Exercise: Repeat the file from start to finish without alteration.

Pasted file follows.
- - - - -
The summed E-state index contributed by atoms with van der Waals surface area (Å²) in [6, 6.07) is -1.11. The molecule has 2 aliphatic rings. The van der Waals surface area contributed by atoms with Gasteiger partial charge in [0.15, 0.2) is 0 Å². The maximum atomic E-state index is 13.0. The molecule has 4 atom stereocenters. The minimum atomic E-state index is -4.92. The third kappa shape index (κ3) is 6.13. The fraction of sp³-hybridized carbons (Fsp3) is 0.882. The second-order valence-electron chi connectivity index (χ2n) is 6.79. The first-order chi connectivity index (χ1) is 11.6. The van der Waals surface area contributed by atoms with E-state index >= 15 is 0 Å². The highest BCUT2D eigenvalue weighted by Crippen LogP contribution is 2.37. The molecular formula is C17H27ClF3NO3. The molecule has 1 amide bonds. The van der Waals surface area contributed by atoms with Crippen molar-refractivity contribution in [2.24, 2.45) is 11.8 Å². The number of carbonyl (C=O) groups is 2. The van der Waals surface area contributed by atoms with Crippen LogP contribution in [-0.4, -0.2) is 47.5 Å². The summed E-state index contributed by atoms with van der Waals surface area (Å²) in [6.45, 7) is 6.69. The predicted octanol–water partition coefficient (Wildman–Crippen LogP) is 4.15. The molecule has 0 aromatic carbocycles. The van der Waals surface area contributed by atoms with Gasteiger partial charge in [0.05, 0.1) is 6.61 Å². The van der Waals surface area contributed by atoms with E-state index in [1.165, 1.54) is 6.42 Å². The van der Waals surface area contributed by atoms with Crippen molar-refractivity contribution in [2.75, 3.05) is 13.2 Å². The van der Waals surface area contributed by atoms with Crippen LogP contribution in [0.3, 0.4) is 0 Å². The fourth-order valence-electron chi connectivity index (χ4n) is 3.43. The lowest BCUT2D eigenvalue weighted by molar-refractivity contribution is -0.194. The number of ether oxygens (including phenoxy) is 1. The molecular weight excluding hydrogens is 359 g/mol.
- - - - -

The summed E-state index contributed by atoms with van der Waals surface area (Å²) in [6, 6.07) is -1.11. The molecule has 2 aliphatic rings. The van der Waals surface area contributed by atoms with Gasteiger partial charge in [0.15, 0.2) is 0 Å². The maximum atomic E-state index is 13.0. The molecule has 4 atom stereocenters. The minimum atomic E-state index is -4.92. The third kappa shape index (κ3) is 6.13. The fraction of sp³-hybridized carbons (Fsp3) is 0.882. The second-order valence-electron chi connectivity index (χ2n) is 6.79. The first-order chi connectivity index (χ1) is 11.6. The van der Waals surface area contributed by atoms with E-state index >= 15 is 0 Å². The highest BCUT2D eigenvalue weighted by Crippen LogP contribution is 2.37. The molecular formula is C17H27ClF3NO3. The molecule has 1 amide bonds. The van der Waals surface area contributed by atoms with Crippen molar-refractivity contribution in [2.24, 2.45) is 11.8 Å². The number of carbonyl (C=O) groups is 2. The van der Waals surface area contributed by atoms with Crippen LogP contribution in [-0.4, -0.2) is 47.5 Å². The summed E-state index contributed by atoms with van der Waals surface area (Å²) in [6.45, 7) is 6.69. The predicted octanol–water partition coefficient (Wildman–Crippen LogP) is 4.15. The molecule has 0 aromatic carbocycles. The van der Waals surface area contributed by atoms with Gasteiger partial charge in [0.05, 0.1) is 6.61 Å². The van der Waals surface area contributed by atoms with E-state index in [1.165, 1.54) is 6.42 Å². The van der Waals surface area contributed by atoms with Crippen molar-refractivity contribution in [2.75, 3.05) is 13.2 Å². The van der Waals surface area contributed by atoms with Crippen LogP contribution in [0.3, 0.4) is 0 Å². The fourth-order valence-electron chi connectivity index (χ4n) is 3.43. The lowest BCUT2D eigenvalue weighted by molar-refractivity contribution is -0.194. The number of ether oxygens (including phenoxy) is 1. The molecular weight excluding hydrogens is 359 g/mol.